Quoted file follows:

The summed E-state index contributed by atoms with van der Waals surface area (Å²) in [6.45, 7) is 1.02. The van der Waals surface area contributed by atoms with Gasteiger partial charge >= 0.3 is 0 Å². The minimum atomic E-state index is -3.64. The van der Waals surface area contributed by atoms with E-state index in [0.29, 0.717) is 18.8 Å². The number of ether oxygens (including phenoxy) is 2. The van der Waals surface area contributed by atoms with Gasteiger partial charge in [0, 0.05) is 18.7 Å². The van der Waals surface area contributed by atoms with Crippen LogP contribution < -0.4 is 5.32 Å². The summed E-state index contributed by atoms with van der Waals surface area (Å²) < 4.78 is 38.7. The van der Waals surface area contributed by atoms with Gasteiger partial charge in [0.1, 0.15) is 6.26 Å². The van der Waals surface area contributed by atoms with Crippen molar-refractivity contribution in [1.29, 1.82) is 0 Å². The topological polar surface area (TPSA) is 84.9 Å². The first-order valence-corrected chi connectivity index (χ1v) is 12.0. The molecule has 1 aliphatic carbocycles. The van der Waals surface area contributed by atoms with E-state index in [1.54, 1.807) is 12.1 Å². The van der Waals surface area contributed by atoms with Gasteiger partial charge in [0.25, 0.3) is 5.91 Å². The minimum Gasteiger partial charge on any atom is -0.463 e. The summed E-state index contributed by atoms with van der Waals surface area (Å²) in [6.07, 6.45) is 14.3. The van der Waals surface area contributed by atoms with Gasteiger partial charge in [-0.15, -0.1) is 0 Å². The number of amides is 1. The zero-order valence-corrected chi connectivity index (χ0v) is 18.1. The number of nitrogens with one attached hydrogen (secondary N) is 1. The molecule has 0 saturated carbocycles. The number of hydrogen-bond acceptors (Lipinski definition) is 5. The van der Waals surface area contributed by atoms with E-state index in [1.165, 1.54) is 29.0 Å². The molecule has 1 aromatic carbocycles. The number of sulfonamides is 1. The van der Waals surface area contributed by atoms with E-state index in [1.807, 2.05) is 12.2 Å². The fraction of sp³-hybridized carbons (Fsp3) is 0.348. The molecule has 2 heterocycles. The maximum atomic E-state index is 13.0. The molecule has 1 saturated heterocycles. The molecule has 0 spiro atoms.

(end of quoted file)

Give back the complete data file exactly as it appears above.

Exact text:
The summed E-state index contributed by atoms with van der Waals surface area (Å²) in [6.45, 7) is 1.02. The van der Waals surface area contributed by atoms with Gasteiger partial charge >= 0.3 is 0 Å². The minimum atomic E-state index is -3.64. The van der Waals surface area contributed by atoms with E-state index in [0.29, 0.717) is 18.8 Å². The number of ether oxygens (including phenoxy) is 2. The van der Waals surface area contributed by atoms with Gasteiger partial charge in [0, 0.05) is 18.7 Å². The van der Waals surface area contributed by atoms with Crippen LogP contribution < -0.4 is 5.32 Å². The summed E-state index contributed by atoms with van der Waals surface area (Å²) < 4.78 is 38.7. The van der Waals surface area contributed by atoms with Gasteiger partial charge in [0.1, 0.15) is 6.26 Å². The van der Waals surface area contributed by atoms with Crippen molar-refractivity contribution in [1.29, 1.82) is 0 Å². The topological polar surface area (TPSA) is 84.9 Å². The first-order valence-corrected chi connectivity index (χ1v) is 12.0. The molecule has 1 aliphatic carbocycles. The van der Waals surface area contributed by atoms with E-state index in [1.54, 1.807) is 12.1 Å². The van der Waals surface area contributed by atoms with Gasteiger partial charge in [0.25, 0.3) is 5.91 Å². The minimum Gasteiger partial charge on any atom is -0.463 e. The summed E-state index contributed by atoms with van der Waals surface area (Å²) in [6.07, 6.45) is 14.3. The van der Waals surface area contributed by atoms with Gasteiger partial charge in [-0.15, -0.1) is 0 Å². The number of amides is 1. The zero-order valence-corrected chi connectivity index (χ0v) is 18.1. The number of nitrogens with one attached hydrogen (secondary N) is 1. The molecule has 0 saturated carbocycles. The number of hydrogen-bond acceptors (Lipinski definition) is 5. The van der Waals surface area contributed by atoms with E-state index in [1.165, 1.54) is 29.0 Å². The molecule has 1 aromatic carbocycles. The number of sulfonamides is 1. The van der Waals surface area contributed by atoms with E-state index in [1.807, 2.05) is 12.2 Å². The fraction of sp³-hybridized carbons (Fsp3) is 0.348. The molecule has 2 heterocycles. The maximum atomic E-state index is 13.0. The molecule has 1 saturated heterocycles. The molecule has 0 spiro atoms.